There’s no shortage of land for housing in Hong Kong, only a lack of will to act for the people
Peter Kammerer slams government plans to build subsidised housing on a small plot used for sports, instead of facing up to interest groups and taking hard decisions on rezoning and existing flats
If you want to destroy a community and its spirit, take away its meeting and recreation places. That’s what the Hong Kong government appears to be doing in North Point on the pretext of providing housing. A basketball court and soccer pitch on a postage-stamp-sized piece of land is up for rezoning so that a 34-storey block of subsidised-sale flats can be built. A new playground has been promised, but no site has yet been mentioned and, given the limited options, it’s likely existing places for children and the elderly will be grabbed and redeveloped.
The 0.12 hectare site bounded by Java and Marble roads and Tin Chiu Street is presently zoned for government, institution or community use. Plots in that category, along with recreation and green-belt land across the city, are being earmarked by authorities striving to meet a target of building 280,000 public-sector flats by 2025-26 to alleviate what is claimed to be a severe housing shortage. Chief Executive Leung Chun-ying has staked his reputation and that of his administration on being able to deliver. But the debacle over the Wang Chau brownfield site in Yuen Long – which involves letting a car park and other businesses operating on government land, some illegally, get in the way of a 12,700-flat development – says the resolve isn’t as strong as it is made out to be.
In fact, it’s government mismanagement that has led to this problem in the first place. Hong Kong may be just 1,100 sq km in area, but there’s no shortage of land: the 7.2 million of us are squeezed into an urban zone that accounts for just 20 per cent. The rest is country park and rural spaces that are not untouchable, no matter what green addicts and indigenous New Territories villagers with questionable land rights may contend. All that is needed to find land to expand our city is, as the children at the playground in North Point may well soon find out, rezoning – although I’ll admit there will be some tough bargaining on matters like compensation and what should and should not be protected.
In the case of the playground, it’s problematic as the district is already heavily built-up. Open spaces and recreation areas have been rapidly disappearing or shrinking. In their wake have arisen the Independent Commission Against Corruption, the Customs and Excise headquarters and in front of the ferry pier, an under-construction mall and luxury housing development. Kids who want to kick or throw a ball about have that tiny court and pitch, and soon even that will disappear.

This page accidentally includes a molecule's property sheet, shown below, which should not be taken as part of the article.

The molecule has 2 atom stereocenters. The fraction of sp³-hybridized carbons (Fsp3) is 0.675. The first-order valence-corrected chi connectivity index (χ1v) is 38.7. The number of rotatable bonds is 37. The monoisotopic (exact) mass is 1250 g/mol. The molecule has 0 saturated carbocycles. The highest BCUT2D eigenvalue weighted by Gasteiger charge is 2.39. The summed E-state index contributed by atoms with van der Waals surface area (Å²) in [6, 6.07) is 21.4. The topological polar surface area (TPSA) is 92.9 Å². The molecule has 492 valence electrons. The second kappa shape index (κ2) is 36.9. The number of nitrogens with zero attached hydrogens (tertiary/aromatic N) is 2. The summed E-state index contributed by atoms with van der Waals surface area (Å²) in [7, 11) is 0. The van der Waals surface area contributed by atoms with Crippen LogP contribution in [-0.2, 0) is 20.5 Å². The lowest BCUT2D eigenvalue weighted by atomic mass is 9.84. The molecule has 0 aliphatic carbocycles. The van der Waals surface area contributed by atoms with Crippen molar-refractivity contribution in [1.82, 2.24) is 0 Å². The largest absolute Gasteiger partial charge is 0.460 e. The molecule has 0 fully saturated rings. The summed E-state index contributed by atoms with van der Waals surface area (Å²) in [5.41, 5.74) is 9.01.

Laws were made to be changed and adapted as times and thinking shift. Tiny interest groups like rural villagers and bird watchers can’t be allowed to get in the way of development. We need to be striking balances and that obviously involves encroaching on land that authorities have for too long considered off-limits due to an inability to want to make hard decisions. But that’s not the only area where there’s been ineptitude.
What place in the world allows developers to sit indefinitely on huge amounts of land waiting for demand to rise so that profits can be maximised? Most governments impose taxes and penalties to make sure housing is built. The same goes for the flats allowed to remain unoccupied; elsewhere, there are taxes. Tell me which city that provides places to live for the needy at heavily subsidised rates would allow single people aged only 18 to make an application? Why, if there is such a shortage of public flats, do we allow people to continue to live in them when they earn above the threshold and even when they agree to pay more, only double? These matters don’t even account for all that land being illegally occupied in the New Territories.
Really, no matter what the Leung administration says, there are no land or housing shortages. And the kids of North Point are among those who suffer.
Peter Kammerer is a senior writer at the Post